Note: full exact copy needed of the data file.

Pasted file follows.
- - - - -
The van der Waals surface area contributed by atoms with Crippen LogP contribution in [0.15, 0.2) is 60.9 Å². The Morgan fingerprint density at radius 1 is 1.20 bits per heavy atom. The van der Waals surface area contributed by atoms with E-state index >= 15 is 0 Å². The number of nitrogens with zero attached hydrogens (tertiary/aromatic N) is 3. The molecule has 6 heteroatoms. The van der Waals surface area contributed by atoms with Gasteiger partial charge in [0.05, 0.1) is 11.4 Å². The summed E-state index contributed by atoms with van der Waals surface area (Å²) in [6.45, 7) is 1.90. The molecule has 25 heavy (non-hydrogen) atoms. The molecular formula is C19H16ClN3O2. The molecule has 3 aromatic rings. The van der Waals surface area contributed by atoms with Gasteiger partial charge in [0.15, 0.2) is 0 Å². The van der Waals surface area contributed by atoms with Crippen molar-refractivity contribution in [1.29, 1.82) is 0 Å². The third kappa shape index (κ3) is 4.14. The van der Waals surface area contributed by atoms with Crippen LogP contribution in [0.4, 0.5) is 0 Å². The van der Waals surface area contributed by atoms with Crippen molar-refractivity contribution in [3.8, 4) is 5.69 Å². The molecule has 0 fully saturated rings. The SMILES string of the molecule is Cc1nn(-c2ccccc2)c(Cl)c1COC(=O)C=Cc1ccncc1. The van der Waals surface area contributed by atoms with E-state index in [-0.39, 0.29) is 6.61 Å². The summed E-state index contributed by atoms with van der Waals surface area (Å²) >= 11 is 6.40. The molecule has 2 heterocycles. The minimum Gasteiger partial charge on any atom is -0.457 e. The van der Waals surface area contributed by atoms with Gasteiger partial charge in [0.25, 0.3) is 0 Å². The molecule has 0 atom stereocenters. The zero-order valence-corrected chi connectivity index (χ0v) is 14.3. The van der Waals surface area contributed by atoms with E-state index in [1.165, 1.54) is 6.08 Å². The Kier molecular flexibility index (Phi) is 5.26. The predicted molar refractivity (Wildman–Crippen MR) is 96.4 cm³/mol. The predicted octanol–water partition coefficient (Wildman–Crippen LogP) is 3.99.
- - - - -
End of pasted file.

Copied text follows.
The van der Waals surface area contributed by atoms with Crippen LogP contribution in [0.15, 0.2) is 60.9 Å². The Morgan fingerprint density at radius 1 is 1.20 bits per heavy atom. The van der Waals surface area contributed by atoms with E-state index >= 15 is 0 Å². The number of nitrogens with zero attached hydrogens (tertiary/aromatic N) is 3. The molecule has 6 heteroatoms. The van der Waals surface area contributed by atoms with Gasteiger partial charge in [0.05, 0.1) is 11.4 Å². The summed E-state index contributed by atoms with van der Waals surface area (Å²) in [6.45, 7) is 1.90. The molecule has 25 heavy (non-hydrogen) atoms. The molecular formula is C19H16ClN3O2. The molecule has 3 aromatic rings. The van der Waals surface area contributed by atoms with Gasteiger partial charge in [0.15, 0.2) is 0 Å². The van der Waals surface area contributed by atoms with Crippen molar-refractivity contribution in [1.29, 1.82) is 0 Å². The third kappa shape index (κ3) is 4.14. The van der Waals surface area contributed by atoms with Crippen LogP contribution in [0.4, 0.5) is 0 Å². The van der Waals surface area contributed by atoms with Crippen molar-refractivity contribution in [3.8, 4) is 5.69 Å². The molecule has 0 fully saturated rings. The SMILES string of the molecule is Cc1nn(-c2ccccc2)c(Cl)c1COC(=O)C=Cc1ccncc1. The van der Waals surface area contributed by atoms with E-state index in [-0.39, 0.29) is 6.61 Å². The summed E-state index contributed by atoms with van der Waals surface area (Å²) >= 11 is 6.40. The molecule has 2 heterocycles. The minimum Gasteiger partial charge on any atom is -0.457 e. The van der Waals surface area contributed by atoms with Gasteiger partial charge in [0.25, 0.3) is 0 Å². The molecule has 0 atom stereocenters. The zero-order valence-corrected chi connectivity index (χ0v) is 14.3. The van der Waals surface area contributed by atoms with E-state index in [1.165, 1.54) is 6.08 Å². The Kier molecular flexibility index (Phi) is 5.26. The predicted molar refractivity (Wildman–Crippen MR) is 96.4 cm³/mol. The predicted octanol–water partition coefficient (Wildman–Crippen LogP) is 3.99.